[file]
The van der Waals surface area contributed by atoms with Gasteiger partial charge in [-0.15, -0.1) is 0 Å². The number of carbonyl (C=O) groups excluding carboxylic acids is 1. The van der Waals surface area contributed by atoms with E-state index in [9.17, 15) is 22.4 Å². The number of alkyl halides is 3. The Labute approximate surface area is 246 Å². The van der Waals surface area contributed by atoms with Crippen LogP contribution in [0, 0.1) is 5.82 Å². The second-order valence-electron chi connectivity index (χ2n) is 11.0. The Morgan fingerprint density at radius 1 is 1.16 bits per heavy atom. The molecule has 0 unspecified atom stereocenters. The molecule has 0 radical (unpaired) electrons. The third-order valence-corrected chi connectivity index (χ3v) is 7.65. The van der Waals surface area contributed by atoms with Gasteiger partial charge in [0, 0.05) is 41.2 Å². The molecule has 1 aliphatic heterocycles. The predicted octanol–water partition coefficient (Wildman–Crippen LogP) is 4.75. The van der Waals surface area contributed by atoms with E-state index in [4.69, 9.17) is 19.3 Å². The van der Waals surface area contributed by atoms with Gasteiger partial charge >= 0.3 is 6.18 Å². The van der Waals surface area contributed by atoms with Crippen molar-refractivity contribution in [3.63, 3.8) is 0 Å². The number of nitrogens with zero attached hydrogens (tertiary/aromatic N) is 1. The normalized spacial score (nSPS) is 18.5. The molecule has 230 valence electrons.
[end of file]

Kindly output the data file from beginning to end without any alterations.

The van der Waals surface area contributed by atoms with Gasteiger partial charge in [-0.15, -0.1) is 0 Å². The number of carbonyl (C=O) groups excluding carboxylic acids is 1. The van der Waals surface area contributed by atoms with E-state index in [9.17, 15) is 22.4 Å². The number of alkyl halides is 3. The Labute approximate surface area is 246 Å². The van der Waals surface area contributed by atoms with Crippen LogP contribution in [0, 0.1) is 5.82 Å². The second-order valence-electron chi connectivity index (χ2n) is 11.0. The Morgan fingerprint density at radius 1 is 1.16 bits per heavy atom. The molecule has 0 unspecified atom stereocenters. The molecule has 0 radical (unpaired) electrons. The third-order valence-corrected chi connectivity index (χ3v) is 7.65. The van der Waals surface area contributed by atoms with Gasteiger partial charge in [0, 0.05) is 41.2 Å². The molecule has 1 aliphatic heterocycles. The predicted octanol–water partition coefficient (Wildman–Crippen LogP) is 4.75. The van der Waals surface area contributed by atoms with E-state index in [4.69, 9.17) is 19.3 Å². The van der Waals surface area contributed by atoms with Gasteiger partial charge >= 0.3 is 6.18 Å². The van der Waals surface area contributed by atoms with Crippen molar-refractivity contribution in [3.63, 3.8) is 0 Å². The number of nitrogens with zero attached hydrogens (tertiary/aromatic N) is 1. The normalized spacial score (nSPS) is 18.5. The molecule has 230 valence electrons.